Midwives' knowledge and attitudes about perinatal care for women with disabilities
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Department of Midwifery, University of West Attica, Athens, Greece
Rea Maternity Hospital, Athens, Greece
Publication date: 2023-10-24
Corresponding author
Athina Diamanti   

Department of Midwifery, University of West Attica, Athens, Greece
Eur J Midwifery 2023;7(Supplement 1):A126
Women with disabilities face a lot of barriers in their everyday life including those in perinatal care1–4. Midwives have a significant role in the provision of perinatal care and their knowledge and attitudes can have a great impact on health services and women’ experiences during such an important period of their lives5-8. However, according to research up to now, there is no adequate datainvestigation on midwives’ behavior and awareness of how to deal with a pregnant disabled woman. The purpose of this study is to investigate the knowledge and attitudes of midwives towards perinatal care for women with disabilities in Greece.

Material and Methods:
The study utilized a cross-sectional design and collected data through self-administered questionnaires. The sample consisted of 149 midwives recruited from hospitals, birth centers, health centers and clinics using purposive sampling. The questionnaires were developed based on a literature review and consisted of closed-ended and open-ended questions covering topics related to midwives' knowledge of perinatal care, attitudes towards women, and perception of their role in providing care. The data were analyzed using descriptive statistics and presented in a report. The study adhered to ethical guidelines, and informed consent was obtained from all participants. Confidentiality and anonymity were ensured throughout the study.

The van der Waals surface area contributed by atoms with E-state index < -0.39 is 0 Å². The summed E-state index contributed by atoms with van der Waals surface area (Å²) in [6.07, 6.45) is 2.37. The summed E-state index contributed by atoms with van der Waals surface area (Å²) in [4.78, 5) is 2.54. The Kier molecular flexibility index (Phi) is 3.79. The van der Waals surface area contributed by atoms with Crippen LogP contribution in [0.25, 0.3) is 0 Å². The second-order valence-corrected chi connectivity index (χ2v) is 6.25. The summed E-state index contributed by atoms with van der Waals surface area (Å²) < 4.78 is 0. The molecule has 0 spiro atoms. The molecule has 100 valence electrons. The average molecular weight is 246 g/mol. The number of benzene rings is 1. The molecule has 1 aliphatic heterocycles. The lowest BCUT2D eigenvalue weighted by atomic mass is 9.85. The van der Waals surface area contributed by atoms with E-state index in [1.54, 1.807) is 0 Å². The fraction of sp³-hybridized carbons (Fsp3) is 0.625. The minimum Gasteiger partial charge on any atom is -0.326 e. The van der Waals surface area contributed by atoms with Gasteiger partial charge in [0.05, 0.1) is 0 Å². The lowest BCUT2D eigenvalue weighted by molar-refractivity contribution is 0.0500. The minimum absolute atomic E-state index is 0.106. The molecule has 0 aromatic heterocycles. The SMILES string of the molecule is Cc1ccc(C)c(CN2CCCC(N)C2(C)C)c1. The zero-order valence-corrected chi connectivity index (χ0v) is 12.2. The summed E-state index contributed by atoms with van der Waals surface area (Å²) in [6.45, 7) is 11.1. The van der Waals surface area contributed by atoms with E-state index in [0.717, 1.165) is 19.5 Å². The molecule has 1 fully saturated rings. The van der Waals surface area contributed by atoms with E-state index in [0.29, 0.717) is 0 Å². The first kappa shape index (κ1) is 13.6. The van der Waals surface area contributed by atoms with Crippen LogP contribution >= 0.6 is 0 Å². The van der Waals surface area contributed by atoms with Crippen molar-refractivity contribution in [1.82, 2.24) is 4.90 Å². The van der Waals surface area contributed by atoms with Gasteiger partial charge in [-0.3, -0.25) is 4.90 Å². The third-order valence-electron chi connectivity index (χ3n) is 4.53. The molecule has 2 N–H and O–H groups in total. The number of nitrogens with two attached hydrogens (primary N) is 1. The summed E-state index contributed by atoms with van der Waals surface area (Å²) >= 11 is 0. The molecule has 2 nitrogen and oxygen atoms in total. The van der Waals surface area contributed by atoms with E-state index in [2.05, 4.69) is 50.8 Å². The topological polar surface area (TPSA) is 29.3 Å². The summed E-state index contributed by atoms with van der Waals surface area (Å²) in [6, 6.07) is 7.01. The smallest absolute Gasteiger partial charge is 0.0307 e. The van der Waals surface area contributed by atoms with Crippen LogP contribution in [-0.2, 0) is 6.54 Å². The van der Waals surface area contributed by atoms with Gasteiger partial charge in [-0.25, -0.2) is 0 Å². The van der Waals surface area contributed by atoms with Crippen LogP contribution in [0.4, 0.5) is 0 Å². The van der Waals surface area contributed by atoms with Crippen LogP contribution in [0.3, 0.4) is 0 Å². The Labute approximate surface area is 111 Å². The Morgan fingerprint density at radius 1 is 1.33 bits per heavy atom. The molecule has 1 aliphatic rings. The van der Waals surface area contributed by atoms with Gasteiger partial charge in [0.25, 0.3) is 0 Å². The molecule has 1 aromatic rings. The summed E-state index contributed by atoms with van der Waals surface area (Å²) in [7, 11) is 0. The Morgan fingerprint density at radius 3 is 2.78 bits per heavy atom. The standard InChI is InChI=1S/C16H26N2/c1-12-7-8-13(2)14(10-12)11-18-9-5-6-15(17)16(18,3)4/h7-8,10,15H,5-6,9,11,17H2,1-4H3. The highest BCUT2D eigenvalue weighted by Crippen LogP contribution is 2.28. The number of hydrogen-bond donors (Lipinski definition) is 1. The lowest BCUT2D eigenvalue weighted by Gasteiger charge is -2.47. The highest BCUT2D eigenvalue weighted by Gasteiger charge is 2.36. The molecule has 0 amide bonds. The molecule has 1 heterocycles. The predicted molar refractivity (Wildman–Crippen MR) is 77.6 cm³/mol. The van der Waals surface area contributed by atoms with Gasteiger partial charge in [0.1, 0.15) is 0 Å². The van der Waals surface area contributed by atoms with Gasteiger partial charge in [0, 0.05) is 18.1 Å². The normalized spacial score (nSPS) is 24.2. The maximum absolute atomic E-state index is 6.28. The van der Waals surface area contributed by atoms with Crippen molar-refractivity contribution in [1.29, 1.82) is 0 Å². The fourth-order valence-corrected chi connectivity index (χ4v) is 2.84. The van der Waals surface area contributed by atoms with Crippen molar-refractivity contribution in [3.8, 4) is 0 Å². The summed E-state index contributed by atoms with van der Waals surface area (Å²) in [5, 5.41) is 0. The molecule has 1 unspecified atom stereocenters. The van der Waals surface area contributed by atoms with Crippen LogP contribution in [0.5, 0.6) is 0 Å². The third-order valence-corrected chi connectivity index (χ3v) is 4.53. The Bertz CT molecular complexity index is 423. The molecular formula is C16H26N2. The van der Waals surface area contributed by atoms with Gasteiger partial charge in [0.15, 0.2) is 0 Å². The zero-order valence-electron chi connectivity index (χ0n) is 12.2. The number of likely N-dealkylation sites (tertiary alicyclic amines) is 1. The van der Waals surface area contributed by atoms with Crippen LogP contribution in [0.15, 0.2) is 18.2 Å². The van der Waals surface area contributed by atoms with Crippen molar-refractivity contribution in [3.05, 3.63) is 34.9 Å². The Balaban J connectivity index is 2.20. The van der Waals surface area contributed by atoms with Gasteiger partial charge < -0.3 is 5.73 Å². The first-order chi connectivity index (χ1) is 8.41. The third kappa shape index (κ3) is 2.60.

The results showed that midwives had limited knowledge of perinatal care for women with disabilities and lacked training and education in this area. They also had low scores on attitudes towards women with disabilities, which could impact the quality of care provided. In addition, 30.9% of the participants thought that there are people in their working environment that discourage disabled women from getting pregnant or have negative/ judgmental behavior towards disabled pregnant women. The majority of participants, (95.3%) believed in the right of women with disabilities to give birth. Almost all participants (96.6%) stated that they consider further training, specialization necessary for all medical and nursing staff in perinatal care for the disabled, with 20.1% of them stating that it should be done in an undergraduate level. The study found that the lack of services, specially adapted to the needs of disabled women, was the greatest obstacle.

The study highlighted the need for further education and training to improve the quality of care provided to women during the perinatal period. The findings of this study provide valuable information in relation to the knowledge and attitudes of midwives on providing adequate perinatal care to women with disabilities in Greece. The results contribute to the development of strategies to improve the quality of perinatal care and identify barriers that exist and limit optimal treatment and care for these women.

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